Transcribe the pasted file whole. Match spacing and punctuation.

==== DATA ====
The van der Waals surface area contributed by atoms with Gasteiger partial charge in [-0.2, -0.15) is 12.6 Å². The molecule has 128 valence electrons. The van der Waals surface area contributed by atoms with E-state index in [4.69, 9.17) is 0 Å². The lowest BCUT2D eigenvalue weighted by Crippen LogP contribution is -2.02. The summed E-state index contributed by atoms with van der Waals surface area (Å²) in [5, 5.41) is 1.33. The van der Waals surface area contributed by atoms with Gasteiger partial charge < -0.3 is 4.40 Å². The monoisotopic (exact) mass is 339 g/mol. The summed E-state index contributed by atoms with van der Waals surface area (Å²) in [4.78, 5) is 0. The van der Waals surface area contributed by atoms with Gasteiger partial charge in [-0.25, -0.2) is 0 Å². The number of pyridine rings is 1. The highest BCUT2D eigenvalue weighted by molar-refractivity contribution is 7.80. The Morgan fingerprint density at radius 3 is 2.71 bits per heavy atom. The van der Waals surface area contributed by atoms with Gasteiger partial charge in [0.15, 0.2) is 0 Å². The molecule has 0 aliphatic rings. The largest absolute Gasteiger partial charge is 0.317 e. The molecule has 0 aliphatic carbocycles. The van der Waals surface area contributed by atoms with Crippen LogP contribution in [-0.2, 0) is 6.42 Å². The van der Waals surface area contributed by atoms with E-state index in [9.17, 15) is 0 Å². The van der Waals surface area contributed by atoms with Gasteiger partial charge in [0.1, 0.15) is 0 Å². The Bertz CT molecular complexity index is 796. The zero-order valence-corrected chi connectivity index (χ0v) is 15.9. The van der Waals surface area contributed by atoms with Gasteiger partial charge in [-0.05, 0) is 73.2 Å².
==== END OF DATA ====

The van der Waals surface area contributed by atoms with Gasteiger partial charge in [-0.2, -0.15) is 12.6 Å². The molecule has 128 valence electrons. The van der Waals surface area contributed by atoms with E-state index in [4.69, 9.17) is 0 Å². The lowest BCUT2D eigenvalue weighted by Crippen LogP contribution is -2.02. The summed E-state index contributed by atoms with van der Waals surface area (Å²) in [5, 5.41) is 1.33. The van der Waals surface area contributed by atoms with Gasteiger partial charge < -0.3 is 4.40 Å². The monoisotopic (exact) mass is 339 g/mol. The summed E-state index contributed by atoms with van der Waals surface area (Å²) in [4.78, 5) is 0. The van der Waals surface area contributed by atoms with Gasteiger partial charge in [-0.25, -0.2) is 0 Å². The number of pyridine rings is 1. The highest BCUT2D eigenvalue weighted by molar-refractivity contribution is 7.80. The Morgan fingerprint density at radius 3 is 2.71 bits per heavy atom. The van der Waals surface area contributed by atoms with Gasteiger partial charge in [0.15, 0.2) is 0 Å². The molecule has 0 aliphatic rings. The largest absolute Gasteiger partial charge is 0.317 e. The molecule has 0 aliphatic carbocycles. The van der Waals surface area contributed by atoms with Crippen LogP contribution in [-0.2, 0) is 6.42 Å². The van der Waals surface area contributed by atoms with E-state index in [9.17, 15) is 0 Å². The van der Waals surface area contributed by atoms with Gasteiger partial charge in [0.1, 0.15) is 0 Å². The Bertz CT molecular complexity index is 796. The zero-order valence-corrected chi connectivity index (χ0v) is 15.9. The van der Waals surface area contributed by atoms with Gasteiger partial charge in [-0.05, 0) is 73.2 Å².